Live at Music Hall of Williamsburg
Saturday, October 16, 2010
In reaction to the mass of sweaty teens ramming their bodies into each other in front of the stage, head Campesino, Gareth (all members go by the surname “Campesino”), says in a heavy Welsh accent, “Please don’t let anybody get hurt in there. Thank You.” This is followed by, “Here’s a song about how we’re all going to die alone.” With a name that translates into “The Peasants,” Los Campesinos! are somewhat of a dichotomy. Their songs exude enough gleeful exuberance, not to mention sheer volume, to make kids jump up and down, hoist their bodies above the crowd, and throw cups of beer (Pepsi?) into the air. Lyrically, they’re feisty, white-knuckled tirades, sung by a 24-year-old who may already be nearing the end of his rope. To top it off, there’s a violin, keyboard, bass, two guitars, two drum kits, interspersed glockenspiel and for tonight, the occasional trumpet. It’s loud and chaotic and really pretty wonderful.
When they were in town this spring promoting their then-new album Romance Is Boring, they played Irving Plaza, making this, the second of back-to-back nights at the considerably smaller Music Hall of Williamsbug (who lowered the entry age to 16), one for the diehards. The crowd knows all the words, and there sure are a lot of words — enough to justify song titles like “This Is How You Spell ‘HAHAHA, We Destroyed the Hopes and Dreams of a Generation of Faux-Romantics'” — each shouted at breakneck speeds by Gareth. The kids beat him to the punch a few times, singing the final line of “Straight in at 101″ before he manages to get to it. Still, nothing compares to the free for all of “You! Me! Dancing!” The strums of a twangy guitar are met with hoots and hollers, followed by a long pause — they’re totally milking this intro. By the time the extended drum roll melts into feedback, there’s already crowd surfing. Eventually it breaks into the rebellious, larger-than-life pop song it is on record: “I can’t dance a single step,” barks Gareth. It clearly doesn’t matter.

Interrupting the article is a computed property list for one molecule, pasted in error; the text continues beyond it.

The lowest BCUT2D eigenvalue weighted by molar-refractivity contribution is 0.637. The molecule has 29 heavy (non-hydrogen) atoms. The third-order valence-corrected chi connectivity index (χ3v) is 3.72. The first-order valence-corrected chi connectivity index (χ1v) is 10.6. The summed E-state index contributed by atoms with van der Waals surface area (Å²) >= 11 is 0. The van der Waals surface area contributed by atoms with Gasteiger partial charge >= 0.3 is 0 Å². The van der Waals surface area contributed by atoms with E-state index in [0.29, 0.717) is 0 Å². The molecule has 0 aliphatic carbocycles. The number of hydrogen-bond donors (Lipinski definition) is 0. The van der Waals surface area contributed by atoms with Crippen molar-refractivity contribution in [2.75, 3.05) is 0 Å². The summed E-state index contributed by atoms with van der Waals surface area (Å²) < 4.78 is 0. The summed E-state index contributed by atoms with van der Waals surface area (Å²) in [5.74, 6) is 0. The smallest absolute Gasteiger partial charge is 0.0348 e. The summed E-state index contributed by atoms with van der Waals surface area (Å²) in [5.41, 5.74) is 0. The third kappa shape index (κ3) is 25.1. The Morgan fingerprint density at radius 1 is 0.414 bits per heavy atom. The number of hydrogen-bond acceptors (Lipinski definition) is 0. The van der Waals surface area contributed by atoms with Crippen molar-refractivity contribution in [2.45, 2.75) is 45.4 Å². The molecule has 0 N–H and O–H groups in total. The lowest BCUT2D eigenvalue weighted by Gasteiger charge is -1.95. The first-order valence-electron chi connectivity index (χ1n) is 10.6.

Resembling a young Conan O’Brien with a faux hawk, he’s the focal point throughout. Whether he’s handling the mic like a drunk, slapping a glockenspiel without looking to see what key he’s hitting, or turning his back to the audience to dance, he carries the stage in the palm of his hand. With him, it’s 100 percent all the time, and there’s little patience for subtly or nuance in his vocals, causing keyboardist/lil’ sis Kim’s harmonies to get lost in the shuffle. For the encore, he’s made his way halfway into the crowd. No surprise there. Next comes the guitarist. Into the crowd he goes. Back on stage minutes later, the band ends the show gathered around the mics, arms around each other, chanting the end of “Sweet Dreams, Sweet Cheeks.” Hey, if we’re going down, we might as well go down together, swinging the whole way, right?